In some ways the picture for women of color in higher education leadership has never looked blighter. "We have Ruth Simmons, a woman of amazing grace and grit, (leading) Brown University. And that Shirley Jackson," president of Renssalaer Polytechnic Institute, "is off the charts!" enthuses Dr. Johnnetta Cole. But for Cole, the beloved president emerita of Spelman College, who has the helm at both Bennett College and the board of United Way of America, the enthusiasm has to be tempered. "We can't think that because we have these two, we have won the race," she says.
Other women who have risen to the top ranks agree. "Clearly there are more provosts and presidents--and more women ready to take on these jobs," says Dr. Yolanda Moses, whose resume includes stints both as president of City College of New York and the American Association for Higher Education. "More importantly, you have senior administrators and boards who are more willing to pick (women of color to lead).
"So the novelty has worn off--it's not such a big deal any more to have a woman president of a Big Ten school, an Ivy, a research institution. And when those first records are broken, it creates space for other women to come in and not have such a brouhaha made," says Moses, who left AAHE for family reasons in 2003 and now holds a dual appointment as special assistant to the chancellor of University of California-Riverside and member of the faculty at the Claremont Graduate Schools.
"But the question for institutions is the same as it's always been," she adds. "Will they support the changes needed to make these women successful? Are they willing to give women the authority they need to lead, or will they put up roadblocks and stumbling blocks to transformation?"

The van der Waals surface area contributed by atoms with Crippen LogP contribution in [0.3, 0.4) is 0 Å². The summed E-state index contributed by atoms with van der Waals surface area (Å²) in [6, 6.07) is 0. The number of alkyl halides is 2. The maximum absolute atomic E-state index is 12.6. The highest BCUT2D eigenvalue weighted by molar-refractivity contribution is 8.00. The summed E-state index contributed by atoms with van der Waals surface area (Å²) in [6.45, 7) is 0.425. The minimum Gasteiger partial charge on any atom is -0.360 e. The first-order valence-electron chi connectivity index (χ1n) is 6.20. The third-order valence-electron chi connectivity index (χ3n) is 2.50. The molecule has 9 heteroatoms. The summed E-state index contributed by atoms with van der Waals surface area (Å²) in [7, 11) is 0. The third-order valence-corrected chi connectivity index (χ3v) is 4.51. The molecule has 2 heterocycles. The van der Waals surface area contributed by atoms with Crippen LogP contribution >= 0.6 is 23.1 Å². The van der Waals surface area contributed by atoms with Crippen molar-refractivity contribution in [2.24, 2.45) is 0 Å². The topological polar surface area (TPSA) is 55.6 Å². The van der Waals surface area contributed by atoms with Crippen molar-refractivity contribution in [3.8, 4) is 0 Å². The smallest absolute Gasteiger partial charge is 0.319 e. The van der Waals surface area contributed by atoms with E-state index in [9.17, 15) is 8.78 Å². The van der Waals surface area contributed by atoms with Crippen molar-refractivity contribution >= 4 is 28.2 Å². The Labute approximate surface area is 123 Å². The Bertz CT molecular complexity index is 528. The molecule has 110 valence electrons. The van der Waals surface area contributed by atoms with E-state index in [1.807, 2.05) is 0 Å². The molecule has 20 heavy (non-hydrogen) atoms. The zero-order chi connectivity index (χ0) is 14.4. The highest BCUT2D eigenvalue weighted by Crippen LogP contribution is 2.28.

Judging by the numbers, the answers are inconclusive. Since 1986, the percentage of women college presidents has more than doubled--from 9.5 percent to 21.1 percent--and the percentage of minority presidents has increased from 8.1 percent to 12.8 percent, according to "The American College President: 2002 Edition," produced by the American Council on Education (ACE).
So women and minorities now hold a greater share of the top positions at colleges and universities than they've ever held before. Still, in comparison to their share of all faculty and senior staff positions, both groups remain underrepresented.
Women held 21.1 percent of the presidencies compared with 40 percent of all faculty and senior staff positions. Similarly, minority presidents led 12.8 percent of colleges and universities, while comprising 15 percent of all faculty and senior staff positions.
And the rate at which women and minorities are rising to the presidency is beginning to slow. Since 1998--a year when White women held 391 presidencies, compared with 38 for Black women and 18 for Latinas--there has been only a 1.8-percentage-point increase for women. The increase for minorities was slightly smaller: 1.5 percentage points, according to the ACE study. As to whether the slowdown represents a temporary blip or the beginning of a rollback of previous gains, it's impossible to say.
But one thing is assured. American campuses--like American workplaces generally--are in the midst of a historic transformation.
"The contemporary work force is at a different place in terms of how they want to be led," notes Dr. Toy Caldwell-Colbert, a former provost at Howard University who's currently spending a year as a senior research associate with ACE's leadership development initiative.
"A lot of what you hear (workers) expressing draws upon ideas of team building, of collaboration, of individuals working together. The work force appears to be moving away from (being comfortable with) a patriarchal, autocratic form of leadership to one that offers more opportunities for shared decision-making," she says.
The shift is a slow one, and it's proceeding more rapidly in some institutional types than others. …